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MEGAN Thomas (Soprano)
Tony CLOSE ( Violoncello)
Conducted by B. WALTON O'DONNELL
.RICHARD STRAUSS describes his opera, The Rose
Bearer, as a Comedy for Music. To the ordinary listener it is much the easiest of all his works to understand and enjoy. There is nothing abstruse or unkindly in it, and the Waltz tunes in which it abounds make it plain how rich a vein of natural melody is his to draw upon when he chooses.
The opera is based on an old custom of a bygone age; a suitor used to arrange for a suitable messenger to carry a silver rose to his lady love in token of his devotion. The Rose Boarer in the opera is so much younger and handsomer than the real suitor that the lady is at once attracted by him, and the youth makes no secret of his admiration for her. In their duet they have already confessed something of their feelings for each other, before the rough and ready Baron arrives on the scene to press his suit. The opera has been criticized on the ground that at the old period in which it is set a waltz is really an anachronism. The effect is, however, so wholly pleasing that no one need worry about any such historical inaccuracy. Strauss has shown that he can compose waltzes of the most melodious order, in every way worthy rivals of ; those by his two great namesakes.
THE eighth, one of the brightest and most good-humoured of Beethoven's symphonies, was composed mainly during a visit which Beethoven paid to his brother Johann in Linz in 1812. He and his brother were at loggerheads over Johann's matrimonial "affairs, and Beethoven was, besides, in bad health. But there is no hint of trouble nor' despondency in the music, and indeed, when the Symphony appeared, it was criticized as being too lighthearted to be worthy of the great Beethoven.
This slow movement especially was though to be so wanting in seriousness that the Symphony was afterwards played with the great slow movement of the seventh added to it. The fallacy of any such criticism has long ago been recognized, and the whole work has as sure a place in the world's affections as any of the others.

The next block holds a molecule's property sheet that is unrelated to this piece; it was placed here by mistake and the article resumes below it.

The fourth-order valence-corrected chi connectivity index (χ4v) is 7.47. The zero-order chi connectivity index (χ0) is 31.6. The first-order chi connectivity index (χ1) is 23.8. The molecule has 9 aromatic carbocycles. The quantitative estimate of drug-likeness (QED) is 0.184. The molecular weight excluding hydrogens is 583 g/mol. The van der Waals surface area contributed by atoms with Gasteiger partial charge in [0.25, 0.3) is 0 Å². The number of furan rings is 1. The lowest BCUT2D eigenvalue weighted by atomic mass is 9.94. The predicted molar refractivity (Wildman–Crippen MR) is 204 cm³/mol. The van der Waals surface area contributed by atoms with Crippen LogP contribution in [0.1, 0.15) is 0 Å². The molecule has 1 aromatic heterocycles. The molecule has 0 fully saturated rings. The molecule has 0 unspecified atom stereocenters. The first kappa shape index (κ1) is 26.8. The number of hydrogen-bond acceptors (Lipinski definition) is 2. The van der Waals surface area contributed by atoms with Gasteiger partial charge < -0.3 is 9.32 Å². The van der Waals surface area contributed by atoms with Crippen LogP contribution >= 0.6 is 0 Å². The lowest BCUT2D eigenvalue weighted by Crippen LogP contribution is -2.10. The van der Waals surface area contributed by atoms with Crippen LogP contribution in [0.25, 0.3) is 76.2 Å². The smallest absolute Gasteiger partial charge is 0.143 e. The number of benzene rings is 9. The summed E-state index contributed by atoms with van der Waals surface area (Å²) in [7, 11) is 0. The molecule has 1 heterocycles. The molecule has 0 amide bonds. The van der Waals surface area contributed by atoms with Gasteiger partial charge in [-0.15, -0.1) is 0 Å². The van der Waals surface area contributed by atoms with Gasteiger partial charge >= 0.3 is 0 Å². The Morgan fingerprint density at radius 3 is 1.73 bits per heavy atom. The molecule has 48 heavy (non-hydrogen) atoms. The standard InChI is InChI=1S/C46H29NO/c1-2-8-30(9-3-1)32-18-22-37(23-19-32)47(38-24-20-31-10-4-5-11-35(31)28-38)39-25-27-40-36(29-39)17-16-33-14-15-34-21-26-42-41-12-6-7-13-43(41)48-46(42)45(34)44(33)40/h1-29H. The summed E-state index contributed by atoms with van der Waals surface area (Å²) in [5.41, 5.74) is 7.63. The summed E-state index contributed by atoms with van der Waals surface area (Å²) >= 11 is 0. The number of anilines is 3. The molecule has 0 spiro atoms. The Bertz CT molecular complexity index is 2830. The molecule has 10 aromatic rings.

In Welsh
S.B. from Swansea
Trefn y Gwasanaeth
O flaen y Gwasanaeth, chwareuir ar yr Organ
Andante in A Flat (Batiste)
Emyn, Rhif 746 (Llawlyfr Moliant) Ton 'Henryd'
'Ysbryd byw y deffroadau'
Darllen Gair Duw
Emyn, Rhif 613 (Llawlyfr Moliant) Ton 'Islwyn'
'Arglwydd, melus ydyw cerdded'
Casgliad' &'r Cyhoeddiadau
Unawd, gan Madame ANNIE DAVIES Emyn, Rhif 417 (Llawlyfr Moliant) Ton 'Pembroke.' R'wyn gweld o bell y dydd yn dod 'Pregeth'
Emyn, Rhif 629 (Llawlyfr Moliant) Ton 'Y Delyn Aur' 'Dechreu canu, dechreu cammol'
Y fendith Apostolaidd
(Daventry only)

THE Distressed Gentlefolks Aid Association dates from 1897, when a few friends resolved to form an association with the object of collecting and administering funds for the purpose of relieving distressed gentlefolk by grants, or by helping them to get employment. It was able to collect that year about £800. The amount was expended in weekly grants of small amount and in gifts to persons temporarily in distress. Since then, the work has gone on steadily increasing: until last year about £6,500 was expended on relief of this nature. The persons assisted are men and women of gentle birth who in nearly all cases are so infirm, or weakly, that they can do little to help themselves. What aid the Association can afford is given promptly and quietly, the office of the Association being at the home of the Secretary, Miss Finn, [address removed].

Conducted by G. LESLIE HEWARD
Mozart was not quite nineteen when this opera,
The Pretended Lady Gardener, was produced. The Elector of Bavaria had commissioned it for the Munich Carnival of 1775. It had a remarkable success, and the theatre was packed, although the more critical section of the public had doubts about it. It was pretty soon forgotten, although Mozart afterwards revised it considerably for later performances, and it is now recognized as in many ways masterly. The handling of the involved story foreshadows in a striking -way the big ensembles in Figaro and Don Gio vanni, and Mozart made the very most of the many possibilities which the amusing story gave him.
The Overture, no more than an introduction to the opera, is in two movements, Allegro and Andante.

5XX Daventry

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About this data

This data is drawn from the Radio Times magazine between 1923 and 2009. It shows what was scheduled to be broadcast, meaning it was subject to change and may not be accurate. More